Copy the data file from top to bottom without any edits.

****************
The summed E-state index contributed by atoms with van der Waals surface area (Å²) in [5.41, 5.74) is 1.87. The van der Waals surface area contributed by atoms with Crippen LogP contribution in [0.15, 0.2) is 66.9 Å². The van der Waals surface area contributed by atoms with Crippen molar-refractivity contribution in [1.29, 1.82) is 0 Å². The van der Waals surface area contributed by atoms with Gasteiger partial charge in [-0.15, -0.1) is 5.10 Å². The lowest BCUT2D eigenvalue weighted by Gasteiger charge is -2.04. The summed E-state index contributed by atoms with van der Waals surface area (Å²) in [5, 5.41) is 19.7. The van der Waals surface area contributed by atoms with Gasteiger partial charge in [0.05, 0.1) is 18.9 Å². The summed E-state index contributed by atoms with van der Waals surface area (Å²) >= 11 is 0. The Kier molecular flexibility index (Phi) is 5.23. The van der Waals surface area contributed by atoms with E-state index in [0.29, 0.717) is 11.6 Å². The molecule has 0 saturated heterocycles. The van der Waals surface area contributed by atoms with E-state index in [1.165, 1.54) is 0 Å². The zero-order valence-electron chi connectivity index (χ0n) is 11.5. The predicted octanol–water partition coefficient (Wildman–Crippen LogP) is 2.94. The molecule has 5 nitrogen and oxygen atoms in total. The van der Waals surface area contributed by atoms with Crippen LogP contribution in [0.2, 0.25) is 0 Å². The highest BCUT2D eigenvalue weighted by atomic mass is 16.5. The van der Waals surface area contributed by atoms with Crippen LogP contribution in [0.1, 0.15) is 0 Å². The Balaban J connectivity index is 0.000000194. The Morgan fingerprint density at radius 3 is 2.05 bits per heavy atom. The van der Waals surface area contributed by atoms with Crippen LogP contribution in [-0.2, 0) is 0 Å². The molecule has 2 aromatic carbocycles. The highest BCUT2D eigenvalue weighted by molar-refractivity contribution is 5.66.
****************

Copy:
The summed E-state index contributed by atoms with van der Waals surface area (Å²) in [5.41, 5.74) is 1.87. The van der Waals surface area contributed by atoms with Crippen LogP contribution in [0.15, 0.2) is 66.9 Å². The van der Waals surface area contributed by atoms with Crippen molar-refractivity contribution in [1.29, 1.82) is 0 Å². The van der Waals surface area contributed by atoms with Gasteiger partial charge in [-0.15, -0.1) is 5.10 Å². The lowest BCUT2D eigenvalue weighted by Gasteiger charge is -2.04. The summed E-state index contributed by atoms with van der Waals surface area (Å²) in [5, 5.41) is 19.7. The van der Waals surface area contributed by atoms with Gasteiger partial charge in [0.05, 0.1) is 18.9 Å². The summed E-state index contributed by atoms with van der Waals surface area (Å²) >= 11 is 0. The Kier molecular flexibility index (Phi) is 5.23. The van der Waals surface area contributed by atoms with E-state index in [0.29, 0.717) is 11.6 Å². The molecule has 0 saturated heterocycles. The van der Waals surface area contributed by atoms with E-state index in [1.165, 1.54) is 0 Å². The zero-order valence-electron chi connectivity index (χ0n) is 11.5. The predicted octanol–water partition coefficient (Wildman–Crippen LogP) is 2.94. The molecule has 5 nitrogen and oxygen atoms in total. The van der Waals surface area contributed by atoms with Crippen LogP contribution in [0.2, 0.25) is 0 Å². The highest BCUT2D eigenvalue weighted by atomic mass is 16.5. The van der Waals surface area contributed by atoms with Crippen LogP contribution in [0.1, 0.15) is 0 Å². The Balaban J connectivity index is 0.000000194. The Morgan fingerprint density at radius 3 is 2.05 bits per heavy atom. The van der Waals surface area contributed by atoms with Crippen LogP contribution in [-0.2, 0) is 0 Å². The molecule has 2 aromatic carbocycles. The highest BCUT2D eigenvalue weighted by molar-refractivity contribution is 5.66.